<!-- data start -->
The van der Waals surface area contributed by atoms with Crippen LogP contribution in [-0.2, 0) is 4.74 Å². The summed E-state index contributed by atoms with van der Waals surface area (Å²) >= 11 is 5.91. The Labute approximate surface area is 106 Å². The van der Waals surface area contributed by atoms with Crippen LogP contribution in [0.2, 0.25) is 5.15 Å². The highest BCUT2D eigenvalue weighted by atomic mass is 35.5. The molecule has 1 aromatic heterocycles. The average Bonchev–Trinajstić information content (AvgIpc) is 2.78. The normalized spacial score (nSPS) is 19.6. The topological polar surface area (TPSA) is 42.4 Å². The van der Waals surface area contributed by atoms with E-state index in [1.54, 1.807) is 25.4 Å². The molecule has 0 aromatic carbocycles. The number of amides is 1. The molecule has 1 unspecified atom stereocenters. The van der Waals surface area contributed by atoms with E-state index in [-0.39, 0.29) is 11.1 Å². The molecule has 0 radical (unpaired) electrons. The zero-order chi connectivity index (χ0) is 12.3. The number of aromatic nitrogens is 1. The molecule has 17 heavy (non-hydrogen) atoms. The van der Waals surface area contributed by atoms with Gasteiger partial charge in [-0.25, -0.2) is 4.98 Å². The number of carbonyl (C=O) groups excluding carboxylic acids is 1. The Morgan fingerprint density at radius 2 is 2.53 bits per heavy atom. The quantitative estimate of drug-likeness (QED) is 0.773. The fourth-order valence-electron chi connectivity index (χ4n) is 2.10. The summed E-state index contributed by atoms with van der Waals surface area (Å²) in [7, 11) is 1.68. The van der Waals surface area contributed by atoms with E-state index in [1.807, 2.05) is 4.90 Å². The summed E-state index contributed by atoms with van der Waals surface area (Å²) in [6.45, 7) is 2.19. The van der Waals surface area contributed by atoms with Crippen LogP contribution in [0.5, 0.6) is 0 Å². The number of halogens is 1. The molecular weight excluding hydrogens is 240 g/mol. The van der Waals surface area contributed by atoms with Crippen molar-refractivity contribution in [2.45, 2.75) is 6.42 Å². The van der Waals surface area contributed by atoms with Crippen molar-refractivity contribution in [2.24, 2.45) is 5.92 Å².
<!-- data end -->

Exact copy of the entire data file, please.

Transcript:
The van der Waals surface area contributed by atoms with Crippen LogP contribution in [-0.2, 0) is 4.74 Å². The summed E-state index contributed by atoms with van der Waals surface area (Å²) >= 11 is 5.91. The Labute approximate surface area is 106 Å². The van der Waals surface area contributed by atoms with Crippen LogP contribution in [0.2, 0.25) is 5.15 Å². The highest BCUT2D eigenvalue weighted by atomic mass is 35.5. The molecule has 1 aromatic heterocycles. The average Bonchev–Trinajstić information content (AvgIpc) is 2.78. The normalized spacial score (nSPS) is 19.6. The topological polar surface area (TPSA) is 42.4 Å². The van der Waals surface area contributed by atoms with E-state index in [1.54, 1.807) is 25.4 Å². The molecule has 0 aromatic carbocycles. The number of amides is 1. The molecule has 1 unspecified atom stereocenters. The van der Waals surface area contributed by atoms with E-state index in [-0.39, 0.29) is 11.1 Å². The molecule has 0 radical (unpaired) electrons. The zero-order chi connectivity index (χ0) is 12.3. The number of aromatic nitrogens is 1. The molecule has 17 heavy (non-hydrogen) atoms. The van der Waals surface area contributed by atoms with Gasteiger partial charge in [-0.25, -0.2) is 4.98 Å². The number of carbonyl (C=O) groups excluding carboxylic acids is 1. The Morgan fingerprint density at radius 2 is 2.53 bits per heavy atom. The quantitative estimate of drug-likeness (QED) is 0.773. The fourth-order valence-electron chi connectivity index (χ4n) is 2.10. The summed E-state index contributed by atoms with van der Waals surface area (Å²) in [7, 11) is 1.68. The van der Waals surface area contributed by atoms with E-state index in [1.807, 2.05) is 4.90 Å². The summed E-state index contributed by atoms with van der Waals surface area (Å²) in [6.45, 7) is 2.19. The van der Waals surface area contributed by atoms with Crippen LogP contribution in [0.5, 0.6) is 0 Å². The number of halogens is 1. The molecular weight excluding hydrogens is 240 g/mol. The van der Waals surface area contributed by atoms with Crippen molar-refractivity contribution in [2.45, 2.75) is 6.42 Å². The van der Waals surface area contributed by atoms with Crippen molar-refractivity contribution in [2.24, 2.45) is 5.92 Å².